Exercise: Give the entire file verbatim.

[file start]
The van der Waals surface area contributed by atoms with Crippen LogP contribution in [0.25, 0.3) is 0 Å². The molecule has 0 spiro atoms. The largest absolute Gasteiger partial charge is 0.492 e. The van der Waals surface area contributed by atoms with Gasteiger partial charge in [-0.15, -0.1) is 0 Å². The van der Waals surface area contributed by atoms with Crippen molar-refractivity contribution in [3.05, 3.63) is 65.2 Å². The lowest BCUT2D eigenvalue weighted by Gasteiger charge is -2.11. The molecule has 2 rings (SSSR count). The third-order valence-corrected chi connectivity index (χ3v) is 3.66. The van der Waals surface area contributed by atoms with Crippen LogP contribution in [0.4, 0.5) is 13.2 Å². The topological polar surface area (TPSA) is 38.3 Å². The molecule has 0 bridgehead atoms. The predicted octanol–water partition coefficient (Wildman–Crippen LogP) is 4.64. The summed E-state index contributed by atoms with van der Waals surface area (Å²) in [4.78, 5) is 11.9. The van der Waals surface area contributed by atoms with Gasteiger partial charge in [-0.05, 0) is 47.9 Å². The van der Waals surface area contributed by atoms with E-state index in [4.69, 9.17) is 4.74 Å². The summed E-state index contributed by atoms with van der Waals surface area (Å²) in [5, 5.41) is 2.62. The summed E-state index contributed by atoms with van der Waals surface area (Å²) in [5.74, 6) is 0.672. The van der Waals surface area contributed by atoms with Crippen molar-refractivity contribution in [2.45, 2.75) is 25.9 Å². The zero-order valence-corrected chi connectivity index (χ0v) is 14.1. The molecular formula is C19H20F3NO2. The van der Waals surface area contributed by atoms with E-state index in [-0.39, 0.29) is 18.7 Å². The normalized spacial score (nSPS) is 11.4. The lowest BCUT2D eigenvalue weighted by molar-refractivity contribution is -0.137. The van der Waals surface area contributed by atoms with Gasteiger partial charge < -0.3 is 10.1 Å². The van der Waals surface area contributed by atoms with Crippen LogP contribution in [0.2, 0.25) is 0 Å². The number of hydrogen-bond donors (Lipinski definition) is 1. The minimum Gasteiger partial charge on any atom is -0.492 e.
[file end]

The van der Waals surface area contributed by atoms with Crippen LogP contribution in [0.25, 0.3) is 0 Å². The molecule has 0 spiro atoms. The largest absolute Gasteiger partial charge is 0.492 e. The van der Waals surface area contributed by atoms with Gasteiger partial charge in [-0.15, -0.1) is 0 Å². The van der Waals surface area contributed by atoms with Crippen molar-refractivity contribution in [3.05, 3.63) is 65.2 Å². The lowest BCUT2D eigenvalue weighted by Gasteiger charge is -2.11. The molecule has 2 rings (SSSR count). The third-order valence-corrected chi connectivity index (χ3v) is 3.66. The van der Waals surface area contributed by atoms with Crippen LogP contribution in [0.4, 0.5) is 13.2 Å². The topological polar surface area (TPSA) is 38.3 Å². The molecule has 0 bridgehead atoms. The predicted octanol–water partition coefficient (Wildman–Crippen LogP) is 4.64. The summed E-state index contributed by atoms with van der Waals surface area (Å²) in [4.78, 5) is 11.9. The van der Waals surface area contributed by atoms with Gasteiger partial charge in [-0.05, 0) is 47.9 Å². The van der Waals surface area contributed by atoms with E-state index in [4.69, 9.17) is 4.74 Å². The summed E-state index contributed by atoms with van der Waals surface area (Å²) in [5, 5.41) is 2.62. The summed E-state index contributed by atoms with van der Waals surface area (Å²) in [5.74, 6) is 0.672. The van der Waals surface area contributed by atoms with Crippen molar-refractivity contribution in [2.45, 2.75) is 25.9 Å². The zero-order valence-corrected chi connectivity index (χ0v) is 14.1. The molecular formula is C19H20F3NO2. The van der Waals surface area contributed by atoms with E-state index in [-0.39, 0.29) is 18.7 Å². The normalized spacial score (nSPS) is 11.4. The lowest BCUT2D eigenvalue weighted by molar-refractivity contribution is -0.137. The van der Waals surface area contributed by atoms with Gasteiger partial charge < -0.3 is 10.1 Å². The van der Waals surface area contributed by atoms with Crippen LogP contribution in [0.2, 0.25) is 0 Å². The number of hydrogen-bond donors (Lipinski definition) is 1. The minimum Gasteiger partial charge on any atom is -0.492 e.